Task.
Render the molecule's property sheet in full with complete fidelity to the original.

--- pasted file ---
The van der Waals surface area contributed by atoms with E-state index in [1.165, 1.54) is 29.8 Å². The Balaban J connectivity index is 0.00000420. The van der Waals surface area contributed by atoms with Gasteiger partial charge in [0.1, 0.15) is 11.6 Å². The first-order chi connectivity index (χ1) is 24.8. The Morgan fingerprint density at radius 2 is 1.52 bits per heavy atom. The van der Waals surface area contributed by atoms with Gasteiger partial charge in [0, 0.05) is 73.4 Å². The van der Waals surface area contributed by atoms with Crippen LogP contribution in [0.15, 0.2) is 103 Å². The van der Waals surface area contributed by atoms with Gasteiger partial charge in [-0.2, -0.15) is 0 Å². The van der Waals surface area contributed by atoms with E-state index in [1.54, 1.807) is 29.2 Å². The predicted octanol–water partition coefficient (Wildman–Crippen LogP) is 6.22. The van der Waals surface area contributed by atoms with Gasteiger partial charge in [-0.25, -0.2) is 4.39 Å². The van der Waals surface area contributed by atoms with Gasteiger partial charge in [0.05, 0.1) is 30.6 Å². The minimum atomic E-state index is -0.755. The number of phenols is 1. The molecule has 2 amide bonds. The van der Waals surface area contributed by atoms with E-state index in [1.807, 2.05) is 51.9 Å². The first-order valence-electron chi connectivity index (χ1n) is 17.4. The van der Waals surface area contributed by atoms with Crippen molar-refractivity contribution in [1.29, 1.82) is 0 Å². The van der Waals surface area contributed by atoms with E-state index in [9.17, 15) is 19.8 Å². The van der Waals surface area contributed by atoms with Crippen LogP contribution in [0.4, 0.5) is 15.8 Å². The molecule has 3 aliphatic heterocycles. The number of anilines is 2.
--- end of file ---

The van der Waals surface area contributed by atoms with E-state index in [1.165, 1.54) is 29.8 Å². The Balaban J connectivity index is 0.00000420. The van der Waals surface area contributed by atoms with Gasteiger partial charge in [0.1, 0.15) is 11.6 Å². The first-order chi connectivity index (χ1) is 24.8. The Morgan fingerprint density at radius 2 is 1.52 bits per heavy atom. The van der Waals surface area contributed by atoms with Gasteiger partial charge in [0, 0.05) is 73.4 Å². The van der Waals surface area contributed by atoms with Crippen LogP contribution in [0.15, 0.2) is 103 Å². The van der Waals surface area contributed by atoms with Gasteiger partial charge in [-0.2, -0.15) is 0 Å². The van der Waals surface area contributed by atoms with E-state index in [1.54, 1.807) is 29.2 Å². The predicted octanol–water partition coefficient (Wildman–Crippen LogP) is 6.22. The van der Waals surface area contributed by atoms with Gasteiger partial charge in [-0.25, -0.2) is 4.39 Å². The van der Waals surface area contributed by atoms with Gasteiger partial charge in [0.05, 0.1) is 30.6 Å². The minimum atomic E-state index is -0.755. The number of phenols is 1. The molecule has 2 amide bonds. The van der Waals surface area contributed by atoms with E-state index in [1.807, 2.05) is 51.9 Å². The first-order valence-electron chi connectivity index (χ1n) is 17.4. The van der Waals surface area contributed by atoms with Crippen molar-refractivity contribution in [1.29, 1.82) is 0 Å². The van der Waals surface area contributed by atoms with E-state index in [9.17, 15) is 19.8 Å². The van der Waals surface area contributed by atoms with Crippen LogP contribution in [0.4, 0.5) is 15.8 Å². The molecule has 3 aliphatic heterocycles. The number of anilines is 2.